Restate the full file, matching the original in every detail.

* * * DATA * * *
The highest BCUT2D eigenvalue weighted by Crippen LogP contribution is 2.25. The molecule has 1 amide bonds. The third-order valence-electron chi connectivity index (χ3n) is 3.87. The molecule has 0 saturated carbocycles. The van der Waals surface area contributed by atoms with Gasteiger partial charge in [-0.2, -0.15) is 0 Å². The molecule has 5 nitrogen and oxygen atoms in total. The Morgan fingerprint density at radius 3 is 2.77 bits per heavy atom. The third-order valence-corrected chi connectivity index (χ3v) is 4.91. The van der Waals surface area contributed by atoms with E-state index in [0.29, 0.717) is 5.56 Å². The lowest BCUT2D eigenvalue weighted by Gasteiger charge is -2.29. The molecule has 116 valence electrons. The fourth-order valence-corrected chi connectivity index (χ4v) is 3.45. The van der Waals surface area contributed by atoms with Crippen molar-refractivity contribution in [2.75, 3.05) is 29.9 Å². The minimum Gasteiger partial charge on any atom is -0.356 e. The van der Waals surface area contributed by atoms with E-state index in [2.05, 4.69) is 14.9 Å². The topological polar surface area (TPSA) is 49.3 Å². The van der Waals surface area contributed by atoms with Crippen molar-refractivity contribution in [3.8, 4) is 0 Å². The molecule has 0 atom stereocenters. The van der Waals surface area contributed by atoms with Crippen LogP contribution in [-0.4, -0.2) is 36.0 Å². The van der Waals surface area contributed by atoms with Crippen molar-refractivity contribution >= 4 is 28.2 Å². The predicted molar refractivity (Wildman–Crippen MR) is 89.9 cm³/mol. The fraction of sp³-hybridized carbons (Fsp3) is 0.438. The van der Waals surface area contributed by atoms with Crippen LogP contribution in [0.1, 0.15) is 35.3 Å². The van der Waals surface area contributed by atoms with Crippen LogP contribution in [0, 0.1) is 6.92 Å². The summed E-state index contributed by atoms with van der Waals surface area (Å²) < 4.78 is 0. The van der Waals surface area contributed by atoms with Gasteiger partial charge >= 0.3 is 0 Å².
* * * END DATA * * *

The highest BCUT2D eigenvalue weighted by Crippen LogP contribution is 2.25. The molecule has 1 amide bonds. The third-order valence-electron chi connectivity index (χ3n) is 3.87. The molecule has 0 saturated carbocycles. The van der Waals surface area contributed by atoms with Gasteiger partial charge in [-0.2, -0.15) is 0 Å². The molecule has 5 nitrogen and oxygen atoms in total. The Morgan fingerprint density at radius 3 is 2.77 bits per heavy atom. The third-order valence-corrected chi connectivity index (χ3v) is 4.91. The van der Waals surface area contributed by atoms with E-state index in [0.29, 0.717) is 5.56 Å². The lowest BCUT2D eigenvalue weighted by Gasteiger charge is -2.29. The molecule has 116 valence electrons. The fourth-order valence-corrected chi connectivity index (χ4v) is 3.45. The van der Waals surface area contributed by atoms with Crippen molar-refractivity contribution in [2.75, 3.05) is 29.9 Å². The minimum Gasteiger partial charge on any atom is -0.356 e. The van der Waals surface area contributed by atoms with E-state index in [2.05, 4.69) is 14.9 Å². The topological polar surface area (TPSA) is 49.3 Å². The van der Waals surface area contributed by atoms with Crippen molar-refractivity contribution in [3.8, 4) is 0 Å². The molecule has 0 atom stereocenters. The van der Waals surface area contributed by atoms with Crippen LogP contribution in [-0.4, -0.2) is 36.0 Å². The van der Waals surface area contributed by atoms with Crippen molar-refractivity contribution >= 4 is 28.2 Å². The predicted molar refractivity (Wildman–Crippen MR) is 89.9 cm³/mol. The fraction of sp³-hybridized carbons (Fsp3) is 0.438. The van der Waals surface area contributed by atoms with Crippen LogP contribution in [0.1, 0.15) is 35.3 Å². The van der Waals surface area contributed by atoms with Crippen LogP contribution in [0, 0.1) is 6.92 Å². The summed E-state index contributed by atoms with van der Waals surface area (Å²) < 4.78 is 0. The van der Waals surface area contributed by atoms with Gasteiger partial charge >= 0.3 is 0 Å².